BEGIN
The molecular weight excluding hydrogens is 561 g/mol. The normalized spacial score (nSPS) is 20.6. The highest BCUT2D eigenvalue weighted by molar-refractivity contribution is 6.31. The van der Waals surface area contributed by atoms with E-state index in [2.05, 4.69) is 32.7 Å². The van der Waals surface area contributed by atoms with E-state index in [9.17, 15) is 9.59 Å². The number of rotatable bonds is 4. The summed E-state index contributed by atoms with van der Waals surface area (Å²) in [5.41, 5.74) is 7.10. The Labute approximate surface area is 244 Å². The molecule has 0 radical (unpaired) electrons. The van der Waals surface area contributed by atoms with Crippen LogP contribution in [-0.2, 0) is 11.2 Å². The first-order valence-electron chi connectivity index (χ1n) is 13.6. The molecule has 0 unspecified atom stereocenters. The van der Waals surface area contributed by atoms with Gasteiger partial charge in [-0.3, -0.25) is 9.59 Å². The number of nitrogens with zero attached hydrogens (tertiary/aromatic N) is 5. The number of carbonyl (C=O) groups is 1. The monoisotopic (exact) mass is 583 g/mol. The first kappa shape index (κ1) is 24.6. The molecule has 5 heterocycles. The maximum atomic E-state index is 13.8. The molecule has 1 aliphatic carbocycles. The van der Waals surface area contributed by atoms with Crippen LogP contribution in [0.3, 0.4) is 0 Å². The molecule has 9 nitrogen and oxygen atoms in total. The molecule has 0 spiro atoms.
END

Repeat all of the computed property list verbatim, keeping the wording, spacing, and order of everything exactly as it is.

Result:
The molecular weight excluding hydrogens is 561 g/mol. The normalized spacial score (nSPS) is 20.6. The highest BCUT2D eigenvalue weighted by molar-refractivity contribution is 6.31. The van der Waals surface area contributed by atoms with E-state index in [2.05, 4.69) is 32.7 Å². The van der Waals surface area contributed by atoms with E-state index in [9.17, 15) is 9.59 Å². The number of rotatable bonds is 4. The summed E-state index contributed by atoms with van der Waals surface area (Å²) in [5.41, 5.74) is 7.10. The Labute approximate surface area is 244 Å². The molecule has 0 radical (unpaired) electrons. The van der Waals surface area contributed by atoms with Crippen LogP contribution in [-0.2, 0) is 11.2 Å². The first-order valence-electron chi connectivity index (χ1n) is 13.6. The molecule has 0 unspecified atom stereocenters. The van der Waals surface area contributed by atoms with Gasteiger partial charge in [-0.3, -0.25) is 9.59 Å². The number of nitrogens with zero attached hydrogens (tertiary/aromatic N) is 5. The number of carbonyl (C=O) groups is 1. The monoisotopic (exact) mass is 583 g/mol. The first kappa shape index (κ1) is 24.6. The molecule has 5 heterocycles. The maximum atomic E-state index is 13.8. The molecule has 1 aliphatic carbocycles. The van der Waals surface area contributed by atoms with Crippen LogP contribution in [0.3, 0.4) is 0 Å². The molecule has 9 nitrogen and oxygen atoms in total. The molecule has 0 spiro atoms.